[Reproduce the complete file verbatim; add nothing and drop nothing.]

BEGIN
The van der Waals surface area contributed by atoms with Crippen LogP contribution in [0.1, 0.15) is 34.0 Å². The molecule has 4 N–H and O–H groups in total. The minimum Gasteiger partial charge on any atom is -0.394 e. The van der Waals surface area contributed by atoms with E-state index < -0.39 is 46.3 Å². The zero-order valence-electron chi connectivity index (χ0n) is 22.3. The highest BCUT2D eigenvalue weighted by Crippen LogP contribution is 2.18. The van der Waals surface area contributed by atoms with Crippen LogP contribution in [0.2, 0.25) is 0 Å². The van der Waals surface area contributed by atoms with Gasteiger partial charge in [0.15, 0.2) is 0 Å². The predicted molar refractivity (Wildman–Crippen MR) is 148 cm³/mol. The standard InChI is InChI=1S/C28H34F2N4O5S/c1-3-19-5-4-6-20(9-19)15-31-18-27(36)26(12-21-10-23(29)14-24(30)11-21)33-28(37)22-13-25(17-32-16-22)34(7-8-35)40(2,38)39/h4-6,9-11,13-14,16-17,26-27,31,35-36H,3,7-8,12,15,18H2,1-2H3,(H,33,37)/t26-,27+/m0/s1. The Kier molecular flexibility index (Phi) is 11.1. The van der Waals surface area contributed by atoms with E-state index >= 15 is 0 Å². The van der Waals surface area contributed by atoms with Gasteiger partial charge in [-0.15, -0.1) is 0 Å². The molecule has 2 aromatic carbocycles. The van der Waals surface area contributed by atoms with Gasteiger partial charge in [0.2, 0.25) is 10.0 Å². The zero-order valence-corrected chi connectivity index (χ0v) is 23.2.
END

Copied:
The van der Waals surface area contributed by atoms with Crippen LogP contribution in [0.1, 0.15) is 34.0 Å². The molecule has 4 N–H and O–H groups in total. The minimum Gasteiger partial charge on any atom is -0.394 e. The van der Waals surface area contributed by atoms with E-state index < -0.39 is 46.3 Å². The zero-order valence-electron chi connectivity index (χ0n) is 22.3. The highest BCUT2D eigenvalue weighted by Crippen LogP contribution is 2.18. The van der Waals surface area contributed by atoms with Crippen LogP contribution in [0.2, 0.25) is 0 Å². The van der Waals surface area contributed by atoms with Gasteiger partial charge in [0.15, 0.2) is 0 Å². The predicted molar refractivity (Wildman–Crippen MR) is 148 cm³/mol. The standard InChI is InChI=1S/C28H34F2N4O5S/c1-3-19-5-4-6-20(9-19)15-31-18-27(36)26(12-21-10-23(29)14-24(30)11-21)33-28(37)22-13-25(17-32-16-22)34(7-8-35)40(2,38)39/h4-6,9-11,13-14,16-17,26-27,31,35-36H,3,7-8,12,15,18H2,1-2H3,(H,33,37)/t26-,27+/m0/s1. The Kier molecular flexibility index (Phi) is 11.1. The van der Waals surface area contributed by atoms with E-state index >= 15 is 0 Å². The van der Waals surface area contributed by atoms with Gasteiger partial charge in [-0.15, -0.1) is 0 Å². The molecule has 2 aromatic carbocycles. The van der Waals surface area contributed by atoms with Gasteiger partial charge in [0.2, 0.25) is 10.0 Å². The zero-order valence-corrected chi connectivity index (χ0v) is 23.2.